Here’s a multiple choice question for you –
Your husband might be depressed if he does which of the following:
- a) takes a sudden interest in skydiving
- b) has lost interest in hobbies that were once enjoyable to him
- c) is a workaholic
- d) rages frequently at you or the kids
- e) all of the above
The answer is e) all of the above, according to a new study conducted by the University of Michigan and Vanderbilt University we reported on earlier.
But it turns out that men have other symptomatology that has been overlooked; while women are more likely to turn anger inward (the Freudian definition of depression), men are more likely to rage at others such as family members, coworkers or the paperboy. In other words men and women answer the “what does depression look like” question in two radically different ways.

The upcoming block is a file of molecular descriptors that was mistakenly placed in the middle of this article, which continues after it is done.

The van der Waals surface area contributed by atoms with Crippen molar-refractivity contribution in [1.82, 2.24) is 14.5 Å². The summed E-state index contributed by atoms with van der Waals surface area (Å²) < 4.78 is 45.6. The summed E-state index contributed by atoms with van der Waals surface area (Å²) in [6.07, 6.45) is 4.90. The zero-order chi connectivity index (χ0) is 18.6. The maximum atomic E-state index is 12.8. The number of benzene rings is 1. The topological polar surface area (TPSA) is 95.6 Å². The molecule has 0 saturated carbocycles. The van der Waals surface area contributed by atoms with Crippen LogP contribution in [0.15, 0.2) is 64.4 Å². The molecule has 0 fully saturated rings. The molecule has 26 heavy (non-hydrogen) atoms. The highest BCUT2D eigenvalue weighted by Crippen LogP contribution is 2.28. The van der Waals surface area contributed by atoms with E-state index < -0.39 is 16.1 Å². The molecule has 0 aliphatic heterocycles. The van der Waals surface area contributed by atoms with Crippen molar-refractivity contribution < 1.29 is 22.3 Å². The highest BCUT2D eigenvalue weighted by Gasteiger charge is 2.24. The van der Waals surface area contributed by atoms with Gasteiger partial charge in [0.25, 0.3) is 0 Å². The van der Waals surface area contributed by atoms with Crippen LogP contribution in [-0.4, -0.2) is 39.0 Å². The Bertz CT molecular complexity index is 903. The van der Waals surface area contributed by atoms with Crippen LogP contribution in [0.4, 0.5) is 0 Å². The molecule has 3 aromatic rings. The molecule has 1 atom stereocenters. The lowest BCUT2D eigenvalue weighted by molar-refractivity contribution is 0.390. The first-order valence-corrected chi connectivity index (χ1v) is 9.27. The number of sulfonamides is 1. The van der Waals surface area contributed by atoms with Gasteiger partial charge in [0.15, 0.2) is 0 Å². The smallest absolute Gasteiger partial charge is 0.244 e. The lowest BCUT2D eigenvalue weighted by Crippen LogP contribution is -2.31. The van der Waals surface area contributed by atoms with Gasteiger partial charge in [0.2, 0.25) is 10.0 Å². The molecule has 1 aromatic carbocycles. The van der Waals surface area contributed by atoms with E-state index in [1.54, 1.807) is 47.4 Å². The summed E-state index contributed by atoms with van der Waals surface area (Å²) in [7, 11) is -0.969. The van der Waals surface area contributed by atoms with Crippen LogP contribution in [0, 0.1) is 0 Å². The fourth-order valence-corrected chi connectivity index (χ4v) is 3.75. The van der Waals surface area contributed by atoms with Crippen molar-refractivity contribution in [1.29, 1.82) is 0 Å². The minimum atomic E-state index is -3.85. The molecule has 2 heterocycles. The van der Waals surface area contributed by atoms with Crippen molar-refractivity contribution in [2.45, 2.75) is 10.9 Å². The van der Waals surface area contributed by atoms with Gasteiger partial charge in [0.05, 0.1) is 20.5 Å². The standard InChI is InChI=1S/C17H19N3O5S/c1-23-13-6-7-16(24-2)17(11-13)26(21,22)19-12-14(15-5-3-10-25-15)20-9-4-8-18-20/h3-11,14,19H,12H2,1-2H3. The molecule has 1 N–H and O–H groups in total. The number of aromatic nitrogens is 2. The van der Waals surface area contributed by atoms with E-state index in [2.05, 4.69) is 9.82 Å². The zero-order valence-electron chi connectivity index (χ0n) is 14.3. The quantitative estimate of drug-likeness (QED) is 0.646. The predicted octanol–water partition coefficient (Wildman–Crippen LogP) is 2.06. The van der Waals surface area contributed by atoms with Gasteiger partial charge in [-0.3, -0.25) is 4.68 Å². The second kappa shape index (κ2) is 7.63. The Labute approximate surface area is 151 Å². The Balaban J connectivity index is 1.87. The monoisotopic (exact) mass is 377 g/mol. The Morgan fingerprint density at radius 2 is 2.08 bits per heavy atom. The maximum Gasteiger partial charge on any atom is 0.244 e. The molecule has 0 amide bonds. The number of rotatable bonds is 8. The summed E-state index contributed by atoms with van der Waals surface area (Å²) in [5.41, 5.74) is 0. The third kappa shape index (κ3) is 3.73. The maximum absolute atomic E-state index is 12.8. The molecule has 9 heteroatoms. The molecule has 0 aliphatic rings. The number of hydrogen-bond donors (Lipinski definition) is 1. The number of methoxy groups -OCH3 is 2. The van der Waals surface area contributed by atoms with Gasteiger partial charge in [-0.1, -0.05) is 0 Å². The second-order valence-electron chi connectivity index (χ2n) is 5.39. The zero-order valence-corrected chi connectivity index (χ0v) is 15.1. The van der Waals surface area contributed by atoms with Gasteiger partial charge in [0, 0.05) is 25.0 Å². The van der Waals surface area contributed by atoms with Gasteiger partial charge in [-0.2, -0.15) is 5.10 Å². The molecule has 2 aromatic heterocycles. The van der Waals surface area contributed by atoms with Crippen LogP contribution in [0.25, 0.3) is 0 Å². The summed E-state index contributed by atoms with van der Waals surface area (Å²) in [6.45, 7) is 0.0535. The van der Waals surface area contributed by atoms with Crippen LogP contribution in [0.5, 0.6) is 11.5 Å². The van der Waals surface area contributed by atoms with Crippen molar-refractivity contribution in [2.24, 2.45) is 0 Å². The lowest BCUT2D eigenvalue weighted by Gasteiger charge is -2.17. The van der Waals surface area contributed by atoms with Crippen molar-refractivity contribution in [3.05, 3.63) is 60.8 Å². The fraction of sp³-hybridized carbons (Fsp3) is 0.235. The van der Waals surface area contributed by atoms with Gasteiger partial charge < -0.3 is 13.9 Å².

The implications of the study are tremendous, especially if depressed men also happen to be fathers. Parenting can turn pretty ugly pretty fast, especially if Dad spews his rage in his children’s direction.
In an excellent article on “daddy depression,” writer Christie Haskell cites a study that reveals depressed men are more likely to spank their children than dads who are not depressed — the Michigan/Vandy study certainly backs this up.
Even if a man doesn’t exhibit rage or angry outbursts, untreated depression can negatively effect the bond he has with his children. Norbert Brown writes that his struggle with depression left him confused, apathetic and unproductive. He describes that even making a to-do list could leave him feeling undone. A simple question from his son was the beginning of his recovery, a question that made him start to understand the divide his depression had created between him and his family: “Dad, don’t you know how to have fun anymore?”
The bottom line of the study: depression in men has been under diagnosed; a greater awareness of ALL of the symptoms of male depression can alleviate needless suffering for depressed men and their families.